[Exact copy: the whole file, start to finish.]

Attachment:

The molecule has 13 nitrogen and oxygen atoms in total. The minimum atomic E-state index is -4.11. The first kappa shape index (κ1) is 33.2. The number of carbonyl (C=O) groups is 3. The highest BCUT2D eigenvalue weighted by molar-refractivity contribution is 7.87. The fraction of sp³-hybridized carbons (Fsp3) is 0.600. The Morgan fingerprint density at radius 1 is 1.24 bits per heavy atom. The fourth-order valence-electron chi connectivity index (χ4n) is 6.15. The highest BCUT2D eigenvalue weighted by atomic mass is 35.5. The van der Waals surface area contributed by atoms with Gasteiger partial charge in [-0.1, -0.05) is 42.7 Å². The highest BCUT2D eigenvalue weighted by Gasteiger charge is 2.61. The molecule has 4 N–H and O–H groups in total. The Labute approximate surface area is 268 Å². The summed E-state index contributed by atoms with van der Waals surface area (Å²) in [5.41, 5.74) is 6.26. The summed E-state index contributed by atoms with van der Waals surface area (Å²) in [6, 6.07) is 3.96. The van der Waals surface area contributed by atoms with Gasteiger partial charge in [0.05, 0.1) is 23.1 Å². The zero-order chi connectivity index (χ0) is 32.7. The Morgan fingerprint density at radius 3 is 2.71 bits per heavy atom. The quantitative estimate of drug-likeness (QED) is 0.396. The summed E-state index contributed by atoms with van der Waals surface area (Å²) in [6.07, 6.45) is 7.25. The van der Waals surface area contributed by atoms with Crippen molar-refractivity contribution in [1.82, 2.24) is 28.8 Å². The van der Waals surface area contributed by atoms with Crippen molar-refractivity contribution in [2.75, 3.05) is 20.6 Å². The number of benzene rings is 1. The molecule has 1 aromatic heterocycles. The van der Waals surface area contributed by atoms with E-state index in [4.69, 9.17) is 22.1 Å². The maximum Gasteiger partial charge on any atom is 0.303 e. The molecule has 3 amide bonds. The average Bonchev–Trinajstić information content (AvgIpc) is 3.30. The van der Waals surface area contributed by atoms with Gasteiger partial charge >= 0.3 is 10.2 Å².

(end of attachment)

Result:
The molecule has 13 nitrogen and oxygen atoms in total. The minimum atomic E-state index is -4.11. The first kappa shape index (κ1) is 33.2. The number of carbonyl (C=O) groups is 3. The highest BCUT2D eigenvalue weighted by molar-refractivity contribution is 7.87. The fraction of sp³-hybridized carbons (Fsp3) is 0.600. The Morgan fingerprint density at radius 1 is 1.24 bits per heavy atom. The fourth-order valence-electron chi connectivity index (χ4n) is 6.15. The highest BCUT2D eigenvalue weighted by atomic mass is 35.5. The van der Waals surface area contributed by atoms with Gasteiger partial charge in [-0.1, -0.05) is 42.7 Å². The highest BCUT2D eigenvalue weighted by Gasteiger charge is 2.61. The molecule has 4 N–H and O–H groups in total. The Labute approximate surface area is 268 Å². The summed E-state index contributed by atoms with van der Waals surface area (Å²) in [5.41, 5.74) is 6.26. The summed E-state index contributed by atoms with van der Waals surface area (Å²) in [6, 6.07) is 3.96. The van der Waals surface area contributed by atoms with Gasteiger partial charge in [0.05, 0.1) is 23.1 Å². The zero-order chi connectivity index (χ0) is 32.7. The Morgan fingerprint density at radius 3 is 2.71 bits per heavy atom. The quantitative estimate of drug-likeness (QED) is 0.396. The summed E-state index contributed by atoms with van der Waals surface area (Å²) in [6.07, 6.45) is 7.25. The van der Waals surface area contributed by atoms with Crippen molar-refractivity contribution in [1.82, 2.24) is 28.8 Å². The van der Waals surface area contributed by atoms with Crippen molar-refractivity contribution in [2.75, 3.05) is 20.6 Å². The number of benzene rings is 1. The molecule has 1 aromatic heterocycles. The van der Waals surface area contributed by atoms with E-state index in [4.69, 9.17) is 22.1 Å². The maximum Gasteiger partial charge on any atom is 0.303 e. The molecule has 3 amide bonds. The average Bonchev–Trinajstić information content (AvgIpc) is 3.30. The van der Waals surface area contributed by atoms with Gasteiger partial charge >= 0.3 is 10.2 Å².